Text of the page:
The Wisdom of Doug

By Michael Adams

I’ve been following Doug TenNapel for a while and he has some really great advice for up and coming artists. Doug TenNapel is known for his creation of Earthworm Jim, Ghostopolis, Bad Island, and Cardboard. Doug’s love of creating comics has been very inspirational for me as of late. His hard work has led to several of his books being optioned for movies and has allowed him to work on comics full-time. I thought I would share some of his advice and perhaps lead you to his weblog or his website. The following are exerts from Doug’s weblog.



Doug TenNapel – On Comics

November 30, 2012

Question: Thanks for the logical kick in the proverbial pants Doug. I’ve wanted to create a graphic novel using my own characters since I was 13. At 37 it’s still on my someday/sometime list. Now, with 2 kids and one on the way, it seems extremely unlikely, but given your advice, I think I’ll try to commit a small portion of time during the week and just get it started. Any advice on using small portions of time during your day to make progress on your story? I feel like it takes me a long time to warm up creatively.

Answer: Small increments are your friend. Commit to 20 minutes a day, 5 days a week for a year and you’ll be a more prolific comic artist, piano player, or carpenter than most others who long to do the same. The key is in the longevity of your commitment, not in the amount of time you are committing. Set aside 20 minutes a day, preferably in the morning before work, and only work on your graphic novel. Do this for a year and you’ll start seeing profound results.

The problem is that we aren’t used to seeing our art as a craft or a skill that needs practice and discipline, not inspiration and feelings. On any given day my feelings come and go about my faith, my commitment to my marriage, my place in the world, my sanity, my desire to draw or not draw, my care about you as a person, but my values do not change. Try to find the values-shaped handles on your art, not your feelings. Tell me that you will commit to it, that you will simply do it regardless of how you feel about it and you’ll accomplish a lot over time.

The ant is stupid. He has one millionth of your intelligence at best but moves one grain of sand until it is placed at its destination. Ants rework the whole world. The little termite can completely dismantle your house, not because of his passion, but because of his tedious, regular work at small, repeatable tasks. If you want to do something big, then the ant’s way is one good way to try.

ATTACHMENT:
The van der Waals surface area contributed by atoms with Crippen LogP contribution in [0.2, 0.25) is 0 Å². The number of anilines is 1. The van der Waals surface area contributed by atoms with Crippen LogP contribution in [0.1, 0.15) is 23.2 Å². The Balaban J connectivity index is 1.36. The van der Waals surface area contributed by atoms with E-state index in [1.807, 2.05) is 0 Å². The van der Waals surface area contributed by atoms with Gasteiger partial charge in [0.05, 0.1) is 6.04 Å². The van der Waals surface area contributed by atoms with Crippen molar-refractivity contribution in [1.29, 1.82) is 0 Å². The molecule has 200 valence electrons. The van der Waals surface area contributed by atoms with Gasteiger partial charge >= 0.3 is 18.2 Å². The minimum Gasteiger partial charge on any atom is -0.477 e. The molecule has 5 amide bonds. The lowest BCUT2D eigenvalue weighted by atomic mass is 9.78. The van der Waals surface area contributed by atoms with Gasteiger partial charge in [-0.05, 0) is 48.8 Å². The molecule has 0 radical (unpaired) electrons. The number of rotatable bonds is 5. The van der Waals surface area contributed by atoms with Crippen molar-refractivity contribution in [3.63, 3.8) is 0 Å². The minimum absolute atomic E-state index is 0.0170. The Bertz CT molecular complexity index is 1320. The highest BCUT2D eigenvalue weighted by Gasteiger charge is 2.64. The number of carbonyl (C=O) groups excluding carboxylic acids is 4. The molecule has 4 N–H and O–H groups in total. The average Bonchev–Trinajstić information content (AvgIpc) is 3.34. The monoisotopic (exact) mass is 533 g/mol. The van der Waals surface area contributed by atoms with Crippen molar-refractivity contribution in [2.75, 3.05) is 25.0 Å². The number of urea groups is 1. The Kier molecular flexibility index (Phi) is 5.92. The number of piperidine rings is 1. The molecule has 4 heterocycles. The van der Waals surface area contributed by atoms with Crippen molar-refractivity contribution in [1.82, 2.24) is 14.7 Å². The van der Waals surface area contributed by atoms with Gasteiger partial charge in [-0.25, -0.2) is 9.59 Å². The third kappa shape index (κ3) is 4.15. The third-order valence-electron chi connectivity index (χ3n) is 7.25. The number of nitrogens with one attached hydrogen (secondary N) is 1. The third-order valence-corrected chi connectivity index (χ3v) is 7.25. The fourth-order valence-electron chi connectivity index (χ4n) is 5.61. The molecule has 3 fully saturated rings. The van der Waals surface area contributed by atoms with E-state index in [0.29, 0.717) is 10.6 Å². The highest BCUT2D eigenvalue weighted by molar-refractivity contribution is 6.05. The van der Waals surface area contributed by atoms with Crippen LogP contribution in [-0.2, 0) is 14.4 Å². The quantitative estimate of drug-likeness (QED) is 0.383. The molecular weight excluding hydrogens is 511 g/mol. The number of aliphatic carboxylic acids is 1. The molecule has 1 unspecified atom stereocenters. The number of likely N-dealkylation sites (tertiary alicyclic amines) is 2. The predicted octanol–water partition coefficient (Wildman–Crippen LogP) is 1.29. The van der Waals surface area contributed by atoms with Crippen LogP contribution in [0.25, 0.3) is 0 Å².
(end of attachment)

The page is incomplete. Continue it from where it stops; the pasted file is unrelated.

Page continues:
I had lunch at Dreamworks yesterday and enthusiastically thanked the cafeteria worker for presenting me with a fine plate of food. I thought to myself, “Today, on this particular day, this worker is making more money than me.” It reminded me of how my friend Ethan Nicolle was thought to be rich by all of his fans for the blockbuster smash webcomic Axe Cop. Ethan figured out what he actually made on his comic and he would make more as barista at a local Starbucks coffee shop. My mind goes to the year of 2007 where I made $20,000 in a year… with a wife and four kids… and a house that drained every inch of our savings… we qualified for foodstamps (I didn’t take them).

It was 1987 and my comic strip had captured the attention of L.A. Times Syndicate’s editor David Seidman, so he came down to San Diego for a visit. We talked comics, and I was so impoverished my first question was, “When can I quit being a dish washer and make comics full time?” His answer, “Don’t quit your day job just yet.”

One of the more popular emails I get from up and comers is about when they can finally ditch their menial, good-for-nothing job and do like me… be rich making indie comics. If you’re not very good you shouldn’t quit your day job, but even if you’re great you shouldn’t quit your day job. I find artists ten times better than me all the time and they aren’t making money off of their artwork yet. Go to a California plein air art gallery in Laguna Beach and look at some of the greatest paintings of our times being sold for $400 bucks a pop. Half of that goes to the gallery. Good luck on that get rich thing.

My sister-in-law Debbie is a world class concert violinist but there is no big city symphony where she lives. She ended up joining a group that appeals to the masses by playing orchestrated versions of Doobie Brothers and Journey music. If you think all of those concert musicians studied Mozart, Bach, and Beethoven to play the chord structures of Doobie Brothers I’ve got news for you. Most of the great musicians who can play piano, violin etc. aren’t making a living playing Mozart. They must be in it for some other reason than the money.

In the end the artist, the book author, the musician has to decide why they’re doing what they’re doing. If it’s for the money, then I hope you make a lot of money. But most of us got into our art form for the love of it, and the money came second as a reward for years of hard work and a lucky break or two. By far, most every artist in the world, no matter how good, will not likely make a living off of their work.

My art pointed me to God, saved me, rescued me from boredom, gave me soaring thoughts, impressed my wife, developed my work ethic, brought me joy, stimulated my mind long before it ever made me a dime. My brother is a world class journalist who is a coal miner. I may one day join that cafeteria crew yet, but I still know one thing… I’ll be making books, artwork and having fun in my spare time for the rest of my life. You?

Be sure to pick up his books either online or at your local bookstore. You can follow Doug TenNapel at:
Check out Doug’s webcomic Nnewts